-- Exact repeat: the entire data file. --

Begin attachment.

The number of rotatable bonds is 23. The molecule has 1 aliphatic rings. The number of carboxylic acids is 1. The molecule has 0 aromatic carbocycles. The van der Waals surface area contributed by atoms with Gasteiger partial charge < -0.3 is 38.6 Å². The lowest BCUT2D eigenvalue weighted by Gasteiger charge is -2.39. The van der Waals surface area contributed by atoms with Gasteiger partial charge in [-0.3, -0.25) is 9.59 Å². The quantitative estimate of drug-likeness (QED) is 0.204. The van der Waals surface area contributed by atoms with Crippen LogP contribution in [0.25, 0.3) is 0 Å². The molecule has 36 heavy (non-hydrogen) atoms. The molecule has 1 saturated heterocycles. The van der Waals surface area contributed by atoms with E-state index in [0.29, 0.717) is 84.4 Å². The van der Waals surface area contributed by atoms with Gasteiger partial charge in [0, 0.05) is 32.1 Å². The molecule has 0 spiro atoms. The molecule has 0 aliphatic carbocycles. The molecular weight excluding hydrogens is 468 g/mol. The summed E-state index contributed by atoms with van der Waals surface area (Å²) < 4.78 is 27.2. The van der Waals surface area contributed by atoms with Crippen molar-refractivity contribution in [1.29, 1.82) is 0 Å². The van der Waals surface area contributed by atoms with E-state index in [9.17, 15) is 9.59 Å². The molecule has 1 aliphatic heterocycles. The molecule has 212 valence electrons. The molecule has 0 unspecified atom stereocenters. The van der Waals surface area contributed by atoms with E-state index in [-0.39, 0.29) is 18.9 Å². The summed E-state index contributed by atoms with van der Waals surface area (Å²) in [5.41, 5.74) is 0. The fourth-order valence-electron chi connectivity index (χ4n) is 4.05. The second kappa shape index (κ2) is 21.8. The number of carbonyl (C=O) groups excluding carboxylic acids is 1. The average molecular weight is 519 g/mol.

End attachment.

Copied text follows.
The number of rotatable bonds is 23. The molecule has 1 aliphatic rings. The number of carboxylic acids is 1. The molecule has 0 aromatic carbocycles. The van der Waals surface area contributed by atoms with Gasteiger partial charge < -0.3 is 38.6 Å². The lowest BCUT2D eigenvalue weighted by Gasteiger charge is -2.39. The van der Waals surface area contributed by atoms with Gasteiger partial charge in [-0.3, -0.25) is 9.59 Å². The quantitative estimate of drug-likeness (QED) is 0.204. The van der Waals surface area contributed by atoms with Crippen LogP contribution in [0.25, 0.3) is 0 Å². The molecule has 36 heavy (non-hydrogen) atoms. The molecule has 1 saturated heterocycles. The van der Waals surface area contributed by atoms with E-state index in [0.29, 0.717) is 84.4 Å². The van der Waals surface area contributed by atoms with Gasteiger partial charge in [0, 0.05) is 32.1 Å². The molecule has 0 spiro atoms. The molecule has 0 aliphatic carbocycles. The molecular weight excluding hydrogens is 468 g/mol. The summed E-state index contributed by atoms with van der Waals surface area (Å²) < 4.78 is 27.2. The van der Waals surface area contributed by atoms with Crippen molar-refractivity contribution in [1.29, 1.82) is 0 Å². The van der Waals surface area contributed by atoms with E-state index in [9.17, 15) is 9.59 Å². The molecule has 1 aliphatic heterocycles. The molecule has 212 valence electrons. The molecule has 0 unspecified atom stereocenters. The van der Waals surface area contributed by atoms with E-state index in [-0.39, 0.29) is 18.9 Å². The summed E-state index contributed by atoms with van der Waals surface area (Å²) in [5.41, 5.74) is 0. The fourth-order valence-electron chi connectivity index (χ4n) is 4.05. The second kappa shape index (κ2) is 21.8. The number of carbonyl (C=O) groups excluding carboxylic acids is 1. The average molecular weight is 519 g/mol.